At the time of writing, the hunt is still on for Malaysia Airlines flight MH370. Bayesian search theory has become topical (again). Bayesian search has been used to find crashed planes, lost hikers, sunken submarines and even missing hydrogen bombs. Bayes’ theorem is perfectly suited to search because it provides a mathematical framework for deductive reasoning.
Let’s try it out.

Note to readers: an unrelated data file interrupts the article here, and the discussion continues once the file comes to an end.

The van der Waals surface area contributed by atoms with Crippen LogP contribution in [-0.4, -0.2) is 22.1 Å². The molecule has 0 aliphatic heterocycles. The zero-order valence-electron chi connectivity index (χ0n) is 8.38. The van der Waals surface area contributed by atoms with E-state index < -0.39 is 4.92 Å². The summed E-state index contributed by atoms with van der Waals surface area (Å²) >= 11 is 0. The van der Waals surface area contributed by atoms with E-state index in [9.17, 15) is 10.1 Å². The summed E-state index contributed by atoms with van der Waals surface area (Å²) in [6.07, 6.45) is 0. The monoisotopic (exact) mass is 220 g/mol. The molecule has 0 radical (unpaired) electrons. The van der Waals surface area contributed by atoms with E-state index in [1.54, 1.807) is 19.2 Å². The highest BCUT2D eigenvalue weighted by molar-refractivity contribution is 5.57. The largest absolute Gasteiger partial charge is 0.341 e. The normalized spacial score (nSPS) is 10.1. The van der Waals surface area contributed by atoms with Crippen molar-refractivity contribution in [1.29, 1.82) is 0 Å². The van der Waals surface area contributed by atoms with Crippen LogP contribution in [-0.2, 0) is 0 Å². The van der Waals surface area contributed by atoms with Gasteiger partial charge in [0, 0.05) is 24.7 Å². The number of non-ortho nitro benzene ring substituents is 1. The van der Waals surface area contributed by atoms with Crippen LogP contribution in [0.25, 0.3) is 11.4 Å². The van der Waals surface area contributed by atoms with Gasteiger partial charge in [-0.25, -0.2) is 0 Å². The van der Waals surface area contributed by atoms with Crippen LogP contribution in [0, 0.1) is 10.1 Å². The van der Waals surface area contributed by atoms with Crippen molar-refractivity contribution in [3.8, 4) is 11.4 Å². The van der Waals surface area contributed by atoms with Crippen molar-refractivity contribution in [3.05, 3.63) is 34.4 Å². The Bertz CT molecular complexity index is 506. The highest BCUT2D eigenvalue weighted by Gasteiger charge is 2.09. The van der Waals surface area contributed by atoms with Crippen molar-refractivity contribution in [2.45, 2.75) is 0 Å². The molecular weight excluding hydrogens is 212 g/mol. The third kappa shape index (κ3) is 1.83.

Here’s our (semi-fictionalised) search scenario: In 217BC, Rome and Carthage are at war. Dido’s curse still haunts the two civilisations. Carthaginian General Hannibal Barca has just annihilated a Roman army at Lake Tresimene, 180km northwest of Rome. He had already inflicted a series of crushing defeats on the Romans to the point that, after Lake Tresimene, Rome was left virtually without any field army at all. The great fear was that Hannibal would now march his war elephants on the city of Rome itself. In times of dire emergency, the Roman republic allowed for the temporary appointment of a dictator. Five days after Lake Tresimene, the senate appointed Quintus Fabius Maximus as dictator. The first question for him was: where is Hannibal now?